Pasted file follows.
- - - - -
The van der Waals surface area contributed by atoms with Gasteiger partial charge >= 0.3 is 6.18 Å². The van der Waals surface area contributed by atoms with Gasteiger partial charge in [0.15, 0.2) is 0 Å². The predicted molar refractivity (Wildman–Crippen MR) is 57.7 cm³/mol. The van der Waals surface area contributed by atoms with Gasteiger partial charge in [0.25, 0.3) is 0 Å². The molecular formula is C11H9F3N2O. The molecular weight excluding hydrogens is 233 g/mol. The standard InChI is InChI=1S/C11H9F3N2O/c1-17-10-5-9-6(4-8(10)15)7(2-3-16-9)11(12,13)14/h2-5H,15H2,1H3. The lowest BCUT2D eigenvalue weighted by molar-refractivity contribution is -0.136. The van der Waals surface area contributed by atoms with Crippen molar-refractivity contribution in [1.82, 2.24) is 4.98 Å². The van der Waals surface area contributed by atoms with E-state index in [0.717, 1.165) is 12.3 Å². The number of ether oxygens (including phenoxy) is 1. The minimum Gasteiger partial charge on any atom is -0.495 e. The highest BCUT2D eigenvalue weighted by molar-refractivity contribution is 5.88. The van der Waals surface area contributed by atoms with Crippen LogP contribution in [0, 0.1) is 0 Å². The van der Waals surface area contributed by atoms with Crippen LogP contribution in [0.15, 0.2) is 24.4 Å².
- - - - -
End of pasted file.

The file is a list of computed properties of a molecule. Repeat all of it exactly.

The van der Waals surface area contributed by atoms with Gasteiger partial charge >= 0.3 is 6.18 Å². The van der Waals surface area contributed by atoms with Gasteiger partial charge in [0.15, 0.2) is 0 Å². The predicted molar refractivity (Wildman–Crippen MR) is 57.7 cm³/mol. The van der Waals surface area contributed by atoms with Gasteiger partial charge in [0.25, 0.3) is 0 Å². The molecular formula is C11H9F3N2O. The molecular weight excluding hydrogens is 233 g/mol. The standard InChI is InChI=1S/C11H9F3N2O/c1-17-10-5-9-6(4-8(10)15)7(2-3-16-9)11(12,13)14/h2-5H,15H2,1H3. The lowest BCUT2D eigenvalue weighted by molar-refractivity contribution is -0.136. The van der Waals surface area contributed by atoms with Crippen molar-refractivity contribution in [1.82, 2.24) is 4.98 Å². The van der Waals surface area contributed by atoms with E-state index in [0.717, 1.165) is 12.3 Å². The number of ether oxygens (including phenoxy) is 1. The minimum Gasteiger partial charge on any atom is -0.495 e. The highest BCUT2D eigenvalue weighted by molar-refractivity contribution is 5.88. The van der Waals surface area contributed by atoms with Crippen LogP contribution in [0, 0.1) is 0 Å². The van der Waals surface area contributed by atoms with Crippen LogP contribution in [0.15, 0.2) is 24.4 Å².